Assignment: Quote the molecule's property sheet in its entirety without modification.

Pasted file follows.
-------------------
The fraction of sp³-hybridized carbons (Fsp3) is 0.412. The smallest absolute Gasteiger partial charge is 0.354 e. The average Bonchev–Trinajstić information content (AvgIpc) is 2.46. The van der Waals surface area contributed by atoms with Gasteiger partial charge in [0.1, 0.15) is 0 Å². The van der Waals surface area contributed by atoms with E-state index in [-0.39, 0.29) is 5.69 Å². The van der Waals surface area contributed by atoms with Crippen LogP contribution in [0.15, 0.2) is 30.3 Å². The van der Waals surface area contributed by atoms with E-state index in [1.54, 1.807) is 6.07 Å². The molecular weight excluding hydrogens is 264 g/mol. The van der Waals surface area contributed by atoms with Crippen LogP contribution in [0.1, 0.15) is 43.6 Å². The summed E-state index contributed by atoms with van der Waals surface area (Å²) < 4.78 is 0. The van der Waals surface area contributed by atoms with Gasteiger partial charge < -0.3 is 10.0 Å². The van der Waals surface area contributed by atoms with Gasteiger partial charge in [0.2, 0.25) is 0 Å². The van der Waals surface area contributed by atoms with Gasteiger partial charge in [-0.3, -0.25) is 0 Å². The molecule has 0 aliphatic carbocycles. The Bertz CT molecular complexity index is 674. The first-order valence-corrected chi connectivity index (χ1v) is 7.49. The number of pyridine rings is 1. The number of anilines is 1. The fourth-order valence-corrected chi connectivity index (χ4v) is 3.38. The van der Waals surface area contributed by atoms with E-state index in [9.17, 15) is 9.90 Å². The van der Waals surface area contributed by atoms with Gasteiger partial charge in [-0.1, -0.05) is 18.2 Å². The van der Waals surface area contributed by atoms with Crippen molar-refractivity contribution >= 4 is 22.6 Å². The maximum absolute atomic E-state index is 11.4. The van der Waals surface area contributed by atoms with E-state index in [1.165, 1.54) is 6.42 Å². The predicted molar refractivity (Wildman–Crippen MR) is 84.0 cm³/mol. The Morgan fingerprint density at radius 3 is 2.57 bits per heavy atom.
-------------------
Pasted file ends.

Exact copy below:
The fraction of sp³-hybridized carbons (Fsp3) is 0.412. The smallest absolute Gasteiger partial charge is 0.354 e. The average Bonchev–Trinajstić information content (AvgIpc) is 2.46. The van der Waals surface area contributed by atoms with Gasteiger partial charge in [0.1, 0.15) is 0 Å². The van der Waals surface area contributed by atoms with E-state index in [-0.39, 0.29) is 5.69 Å². The van der Waals surface area contributed by atoms with Crippen LogP contribution in [0.15, 0.2) is 30.3 Å². The van der Waals surface area contributed by atoms with E-state index in [1.54, 1.807) is 6.07 Å². The molecular weight excluding hydrogens is 264 g/mol. The van der Waals surface area contributed by atoms with Crippen LogP contribution in [0.1, 0.15) is 43.6 Å². The summed E-state index contributed by atoms with van der Waals surface area (Å²) < 4.78 is 0. The van der Waals surface area contributed by atoms with Gasteiger partial charge < -0.3 is 10.0 Å². The van der Waals surface area contributed by atoms with Gasteiger partial charge in [0.2, 0.25) is 0 Å². The van der Waals surface area contributed by atoms with Gasteiger partial charge in [-0.3, -0.25) is 0 Å². The molecule has 0 aliphatic carbocycles. The Bertz CT molecular complexity index is 674. The first-order valence-corrected chi connectivity index (χ1v) is 7.49. The number of pyridine rings is 1. The number of anilines is 1. The fourth-order valence-corrected chi connectivity index (χ4v) is 3.38. The van der Waals surface area contributed by atoms with E-state index in [9.17, 15) is 9.90 Å². The van der Waals surface area contributed by atoms with Gasteiger partial charge in [-0.1, -0.05) is 18.2 Å². The van der Waals surface area contributed by atoms with Crippen molar-refractivity contribution >= 4 is 22.6 Å². The maximum absolute atomic E-state index is 11.4. The van der Waals surface area contributed by atoms with E-state index in [1.165, 1.54) is 6.42 Å². The predicted molar refractivity (Wildman–Crippen MR) is 84.0 cm³/mol. The Morgan fingerprint density at radius 3 is 2.57 bits per heavy atom.